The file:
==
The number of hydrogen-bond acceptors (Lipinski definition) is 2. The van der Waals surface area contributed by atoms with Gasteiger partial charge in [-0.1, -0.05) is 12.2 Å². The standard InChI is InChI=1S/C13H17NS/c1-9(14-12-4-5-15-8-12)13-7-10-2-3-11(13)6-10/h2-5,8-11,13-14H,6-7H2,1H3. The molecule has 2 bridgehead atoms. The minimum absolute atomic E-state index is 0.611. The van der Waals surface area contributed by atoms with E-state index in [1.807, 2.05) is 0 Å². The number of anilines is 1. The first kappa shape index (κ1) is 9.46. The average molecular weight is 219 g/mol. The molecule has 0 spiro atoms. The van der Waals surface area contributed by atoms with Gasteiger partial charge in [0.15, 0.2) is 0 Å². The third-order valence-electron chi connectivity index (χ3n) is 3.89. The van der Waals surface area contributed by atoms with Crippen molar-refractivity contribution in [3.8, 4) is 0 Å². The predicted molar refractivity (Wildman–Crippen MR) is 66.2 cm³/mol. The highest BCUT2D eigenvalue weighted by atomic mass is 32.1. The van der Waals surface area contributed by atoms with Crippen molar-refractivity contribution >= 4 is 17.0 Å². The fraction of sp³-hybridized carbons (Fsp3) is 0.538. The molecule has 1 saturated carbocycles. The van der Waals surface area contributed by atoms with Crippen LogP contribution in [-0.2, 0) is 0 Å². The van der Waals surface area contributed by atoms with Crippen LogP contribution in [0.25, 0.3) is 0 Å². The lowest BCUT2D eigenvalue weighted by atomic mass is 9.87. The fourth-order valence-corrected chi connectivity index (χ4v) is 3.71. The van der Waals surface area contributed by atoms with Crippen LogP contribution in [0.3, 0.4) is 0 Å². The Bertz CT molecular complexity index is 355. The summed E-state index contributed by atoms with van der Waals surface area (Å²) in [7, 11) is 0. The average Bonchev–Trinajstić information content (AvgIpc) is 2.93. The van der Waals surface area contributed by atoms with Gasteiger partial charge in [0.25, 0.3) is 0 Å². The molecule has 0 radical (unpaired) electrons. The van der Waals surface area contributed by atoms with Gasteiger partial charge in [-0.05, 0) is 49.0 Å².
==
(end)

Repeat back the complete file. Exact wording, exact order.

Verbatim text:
The number of hydrogen-bond acceptors (Lipinski definition) is 2. The van der Waals surface area contributed by atoms with Gasteiger partial charge in [-0.1, -0.05) is 12.2 Å². The standard InChI is InChI=1S/C13H17NS/c1-9(14-12-4-5-15-8-12)13-7-10-2-3-11(13)6-10/h2-5,8-11,13-14H,6-7H2,1H3. The molecule has 2 bridgehead atoms. The minimum absolute atomic E-state index is 0.611. The van der Waals surface area contributed by atoms with E-state index in [1.807, 2.05) is 0 Å². The number of anilines is 1. The first kappa shape index (κ1) is 9.46. The average molecular weight is 219 g/mol. The molecule has 0 spiro atoms. The van der Waals surface area contributed by atoms with Gasteiger partial charge in [0.15, 0.2) is 0 Å². The third-order valence-electron chi connectivity index (χ3n) is 3.89. The van der Waals surface area contributed by atoms with Crippen molar-refractivity contribution in [3.8, 4) is 0 Å². The predicted molar refractivity (Wildman–Crippen MR) is 66.2 cm³/mol. The highest BCUT2D eigenvalue weighted by atomic mass is 32.1. The van der Waals surface area contributed by atoms with Crippen molar-refractivity contribution >= 4 is 17.0 Å². The fraction of sp³-hybridized carbons (Fsp3) is 0.538. The molecule has 1 saturated carbocycles. The van der Waals surface area contributed by atoms with Crippen LogP contribution in [-0.2, 0) is 0 Å². The van der Waals surface area contributed by atoms with Crippen LogP contribution in [0.25, 0.3) is 0 Å². The lowest BCUT2D eigenvalue weighted by atomic mass is 9.87. The fourth-order valence-corrected chi connectivity index (χ4v) is 3.71. The van der Waals surface area contributed by atoms with Crippen LogP contribution in [0.3, 0.4) is 0 Å². The Bertz CT molecular complexity index is 355. The summed E-state index contributed by atoms with van der Waals surface area (Å²) in [7, 11) is 0. The average Bonchev–Trinajstić information content (AvgIpc) is 2.93. The van der Waals surface area contributed by atoms with Gasteiger partial charge in [0.25, 0.3) is 0 Å². The molecule has 0 radical (unpaired) electrons. The van der Waals surface area contributed by atoms with Gasteiger partial charge in [-0.05, 0) is 49.0 Å².